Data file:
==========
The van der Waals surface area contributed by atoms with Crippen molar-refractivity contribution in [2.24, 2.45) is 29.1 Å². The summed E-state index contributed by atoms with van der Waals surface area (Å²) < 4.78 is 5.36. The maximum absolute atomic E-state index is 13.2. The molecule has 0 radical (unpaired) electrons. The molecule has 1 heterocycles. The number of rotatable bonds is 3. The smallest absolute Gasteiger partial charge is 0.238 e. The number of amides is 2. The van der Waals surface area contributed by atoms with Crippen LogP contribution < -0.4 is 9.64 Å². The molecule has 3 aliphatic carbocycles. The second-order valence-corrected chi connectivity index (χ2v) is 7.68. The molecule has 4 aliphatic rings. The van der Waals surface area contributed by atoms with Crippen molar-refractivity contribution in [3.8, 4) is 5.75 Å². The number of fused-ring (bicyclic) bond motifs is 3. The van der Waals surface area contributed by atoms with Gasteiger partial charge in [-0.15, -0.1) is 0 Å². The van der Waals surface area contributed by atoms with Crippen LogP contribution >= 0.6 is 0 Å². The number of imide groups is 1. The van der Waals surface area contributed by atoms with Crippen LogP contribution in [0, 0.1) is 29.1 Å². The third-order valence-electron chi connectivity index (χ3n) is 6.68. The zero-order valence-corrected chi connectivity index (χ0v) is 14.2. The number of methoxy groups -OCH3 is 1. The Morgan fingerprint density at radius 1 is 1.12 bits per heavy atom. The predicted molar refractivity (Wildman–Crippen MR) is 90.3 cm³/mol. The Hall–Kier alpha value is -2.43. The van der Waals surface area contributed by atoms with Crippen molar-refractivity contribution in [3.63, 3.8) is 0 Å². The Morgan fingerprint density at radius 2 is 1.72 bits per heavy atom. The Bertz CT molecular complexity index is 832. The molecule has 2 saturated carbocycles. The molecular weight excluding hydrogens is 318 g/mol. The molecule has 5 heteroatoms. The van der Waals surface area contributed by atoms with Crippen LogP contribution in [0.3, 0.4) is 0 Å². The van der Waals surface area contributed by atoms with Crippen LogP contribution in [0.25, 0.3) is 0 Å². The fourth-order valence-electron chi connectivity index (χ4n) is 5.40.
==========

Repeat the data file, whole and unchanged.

The van der Waals surface area contributed by atoms with Crippen molar-refractivity contribution in [2.24, 2.45) is 29.1 Å². The summed E-state index contributed by atoms with van der Waals surface area (Å²) < 4.78 is 5.36. The maximum absolute atomic E-state index is 13.2. The molecule has 0 radical (unpaired) electrons. The molecule has 1 heterocycles. The number of rotatable bonds is 3. The smallest absolute Gasteiger partial charge is 0.238 e. The number of amides is 2. The van der Waals surface area contributed by atoms with Crippen LogP contribution < -0.4 is 9.64 Å². The molecule has 3 aliphatic carbocycles. The second-order valence-corrected chi connectivity index (χ2v) is 7.68. The molecule has 4 aliphatic rings. The van der Waals surface area contributed by atoms with Crippen molar-refractivity contribution in [3.8, 4) is 5.75 Å². The number of fused-ring (bicyclic) bond motifs is 3. The van der Waals surface area contributed by atoms with Gasteiger partial charge in [-0.15, -0.1) is 0 Å². The van der Waals surface area contributed by atoms with Crippen LogP contribution >= 0.6 is 0 Å². The number of imide groups is 1. The van der Waals surface area contributed by atoms with Crippen LogP contribution in [0, 0.1) is 29.1 Å². The third-order valence-electron chi connectivity index (χ3n) is 6.68. The zero-order valence-corrected chi connectivity index (χ0v) is 14.2. The number of methoxy groups -OCH3 is 1. The Morgan fingerprint density at radius 1 is 1.12 bits per heavy atom. The predicted molar refractivity (Wildman–Crippen MR) is 90.3 cm³/mol. The Hall–Kier alpha value is -2.43. The van der Waals surface area contributed by atoms with Crippen molar-refractivity contribution in [3.63, 3.8) is 0 Å². The Morgan fingerprint density at radius 2 is 1.72 bits per heavy atom. The Bertz CT molecular complexity index is 832. The molecule has 2 saturated carbocycles. The molecular weight excluding hydrogens is 318 g/mol. The molecule has 5 heteroatoms. The van der Waals surface area contributed by atoms with Crippen LogP contribution in [0.3, 0.4) is 0 Å². The van der Waals surface area contributed by atoms with Crippen LogP contribution in [0.25, 0.3) is 0 Å². The fourth-order valence-electron chi connectivity index (χ4n) is 5.40.